Political arguments often wind up setting people off. Temper tantrums and poor behavior are the hallmarks of these childish debates and the conflict is never resolved. It's simply two sides pointing fingers at each other.
While I lean progressive, both sides of the argument have valid points. If we just put some effort into understanding the other side of the debate and finding places to agree, we will find the reward is in greater unity which is paramount for survival. Democrats will also find they attract more voters if they can make a pitch toward the other side.
The main point that the right wing tries to make is that there are two Americas: one is red one is blue. Red America works on cars and hunts and shops at Walmart. Blue America lives in the city and drives Volvos and reads the New York Times. The right wing asserts that they stand up for Red America. Their narrative is borne out by statistics that Ken Mehlman cited showing consumer preferences and political party affiliation are linked.
In my experience, liberals who do live in the city are loathe to consider the plight of rural Americans because they are mostly white and intolerant, or so they are portrayed. And given that many of these same liberals are afraid of moving outside their comfort zone and interacting with rural Americans, the portrayal becomes the reality.
This has to change. City liberals have to acknowledge that they are inferior to rural rednecks when it comes to fixing a car or building a home or plumbing. City liberals do however possess a historical reference point for their perspective on human governance. They have read about the Roman Empire and see how we can avoid mistakes that other humans have made in the past. This is why they make for leaders.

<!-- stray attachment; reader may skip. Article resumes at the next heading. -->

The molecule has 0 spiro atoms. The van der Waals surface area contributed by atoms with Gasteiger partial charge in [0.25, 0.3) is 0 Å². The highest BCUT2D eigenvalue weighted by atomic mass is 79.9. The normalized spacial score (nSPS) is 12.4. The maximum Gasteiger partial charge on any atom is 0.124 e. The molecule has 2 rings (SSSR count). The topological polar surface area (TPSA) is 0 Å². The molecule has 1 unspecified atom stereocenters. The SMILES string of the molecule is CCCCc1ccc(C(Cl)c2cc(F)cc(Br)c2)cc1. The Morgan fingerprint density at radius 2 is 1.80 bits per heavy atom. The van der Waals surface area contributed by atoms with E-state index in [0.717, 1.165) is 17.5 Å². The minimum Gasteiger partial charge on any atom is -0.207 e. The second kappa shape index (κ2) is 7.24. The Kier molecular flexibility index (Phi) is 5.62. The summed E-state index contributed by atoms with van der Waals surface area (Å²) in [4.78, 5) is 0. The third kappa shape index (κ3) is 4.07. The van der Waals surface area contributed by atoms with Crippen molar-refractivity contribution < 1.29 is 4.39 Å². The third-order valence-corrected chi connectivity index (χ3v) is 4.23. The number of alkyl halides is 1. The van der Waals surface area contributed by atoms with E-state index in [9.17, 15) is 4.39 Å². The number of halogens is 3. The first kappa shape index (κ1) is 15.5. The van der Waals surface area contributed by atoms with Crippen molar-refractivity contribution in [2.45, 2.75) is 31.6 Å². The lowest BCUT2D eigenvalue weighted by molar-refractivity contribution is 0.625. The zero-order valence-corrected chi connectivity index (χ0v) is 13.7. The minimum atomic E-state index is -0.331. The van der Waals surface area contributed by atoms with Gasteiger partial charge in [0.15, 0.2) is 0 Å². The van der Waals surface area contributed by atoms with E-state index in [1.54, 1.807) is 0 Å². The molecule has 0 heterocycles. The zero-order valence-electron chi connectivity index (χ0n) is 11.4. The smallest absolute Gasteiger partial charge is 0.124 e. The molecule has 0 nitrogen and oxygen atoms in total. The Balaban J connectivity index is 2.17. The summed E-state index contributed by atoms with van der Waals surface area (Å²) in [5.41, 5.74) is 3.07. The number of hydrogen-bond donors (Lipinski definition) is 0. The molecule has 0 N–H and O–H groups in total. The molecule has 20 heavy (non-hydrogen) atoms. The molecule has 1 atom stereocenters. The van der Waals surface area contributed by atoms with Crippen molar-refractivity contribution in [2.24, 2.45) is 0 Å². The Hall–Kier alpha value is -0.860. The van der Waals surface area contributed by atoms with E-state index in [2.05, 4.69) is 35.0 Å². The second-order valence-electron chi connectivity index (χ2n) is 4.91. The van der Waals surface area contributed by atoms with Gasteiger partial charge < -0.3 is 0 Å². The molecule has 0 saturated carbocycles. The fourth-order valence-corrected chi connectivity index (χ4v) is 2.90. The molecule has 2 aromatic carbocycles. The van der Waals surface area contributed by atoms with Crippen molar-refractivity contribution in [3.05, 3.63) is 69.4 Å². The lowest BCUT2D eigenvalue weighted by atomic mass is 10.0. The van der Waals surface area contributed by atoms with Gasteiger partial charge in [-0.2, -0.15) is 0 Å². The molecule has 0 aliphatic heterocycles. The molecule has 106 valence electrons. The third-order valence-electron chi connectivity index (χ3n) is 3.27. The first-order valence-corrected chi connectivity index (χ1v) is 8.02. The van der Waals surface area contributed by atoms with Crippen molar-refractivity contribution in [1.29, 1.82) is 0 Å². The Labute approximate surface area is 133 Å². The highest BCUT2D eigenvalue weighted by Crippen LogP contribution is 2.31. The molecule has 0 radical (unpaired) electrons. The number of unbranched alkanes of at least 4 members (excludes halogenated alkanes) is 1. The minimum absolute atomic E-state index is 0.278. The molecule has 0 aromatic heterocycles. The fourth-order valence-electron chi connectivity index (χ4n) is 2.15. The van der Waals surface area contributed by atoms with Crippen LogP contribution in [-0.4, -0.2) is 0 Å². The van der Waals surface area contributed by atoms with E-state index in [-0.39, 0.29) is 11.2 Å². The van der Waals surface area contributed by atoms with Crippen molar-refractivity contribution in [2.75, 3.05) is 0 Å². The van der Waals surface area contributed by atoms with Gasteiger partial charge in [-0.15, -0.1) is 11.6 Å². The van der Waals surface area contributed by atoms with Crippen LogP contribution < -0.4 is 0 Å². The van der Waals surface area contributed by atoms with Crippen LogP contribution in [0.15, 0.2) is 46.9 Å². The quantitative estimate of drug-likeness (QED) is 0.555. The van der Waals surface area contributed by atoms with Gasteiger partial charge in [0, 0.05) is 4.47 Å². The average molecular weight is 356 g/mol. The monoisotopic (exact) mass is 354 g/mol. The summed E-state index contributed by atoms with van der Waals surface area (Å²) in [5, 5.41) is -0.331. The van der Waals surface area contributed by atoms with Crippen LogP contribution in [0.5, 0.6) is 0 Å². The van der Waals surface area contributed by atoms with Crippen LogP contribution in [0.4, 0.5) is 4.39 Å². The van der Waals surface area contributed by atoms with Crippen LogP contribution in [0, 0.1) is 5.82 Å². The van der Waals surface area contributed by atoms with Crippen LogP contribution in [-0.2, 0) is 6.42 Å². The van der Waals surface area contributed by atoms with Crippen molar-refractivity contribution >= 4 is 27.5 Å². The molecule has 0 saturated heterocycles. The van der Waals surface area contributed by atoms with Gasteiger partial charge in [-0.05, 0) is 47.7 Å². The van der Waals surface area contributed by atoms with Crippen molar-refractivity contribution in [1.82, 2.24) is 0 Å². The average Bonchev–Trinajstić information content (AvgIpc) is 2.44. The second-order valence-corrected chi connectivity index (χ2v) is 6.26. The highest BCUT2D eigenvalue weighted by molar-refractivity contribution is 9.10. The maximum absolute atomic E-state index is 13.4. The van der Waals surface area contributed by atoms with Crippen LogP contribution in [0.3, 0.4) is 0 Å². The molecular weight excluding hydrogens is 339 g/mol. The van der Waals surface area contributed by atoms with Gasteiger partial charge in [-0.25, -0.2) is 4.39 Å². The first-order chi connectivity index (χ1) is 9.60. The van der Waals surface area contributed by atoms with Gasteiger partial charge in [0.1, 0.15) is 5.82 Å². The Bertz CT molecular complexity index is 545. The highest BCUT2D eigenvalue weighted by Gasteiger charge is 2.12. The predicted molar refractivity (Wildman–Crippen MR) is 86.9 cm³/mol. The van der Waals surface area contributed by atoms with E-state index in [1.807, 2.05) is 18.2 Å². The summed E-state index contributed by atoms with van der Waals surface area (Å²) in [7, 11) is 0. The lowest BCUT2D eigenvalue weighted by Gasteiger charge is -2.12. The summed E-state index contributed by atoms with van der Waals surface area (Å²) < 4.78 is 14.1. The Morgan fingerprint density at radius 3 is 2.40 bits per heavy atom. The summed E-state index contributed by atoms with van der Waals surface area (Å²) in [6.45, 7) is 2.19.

Leadership cannot overlook the plight and consumer preferences of rural Americans. We have to agree with Mike Huckabee's intent when he talks about Bubbaville even if we don't wish it to be true. We have to see that there are well-intentioned humans on both sides of the political debate who are trying to be heard. They have deep instinctive reasons for getting involved in politics and staking out a position on their side of the isle. We have to recognize this and make the effort to understand what they are trying to get across before we dismiss it and focus on the "plight of gays" or the environment.
Dean Powers lives in Castleton, VT. He has apprenticed at several newspapers including The Nation. He currently writes for OpEdNews. He can be found at facebook.com/deanppowers.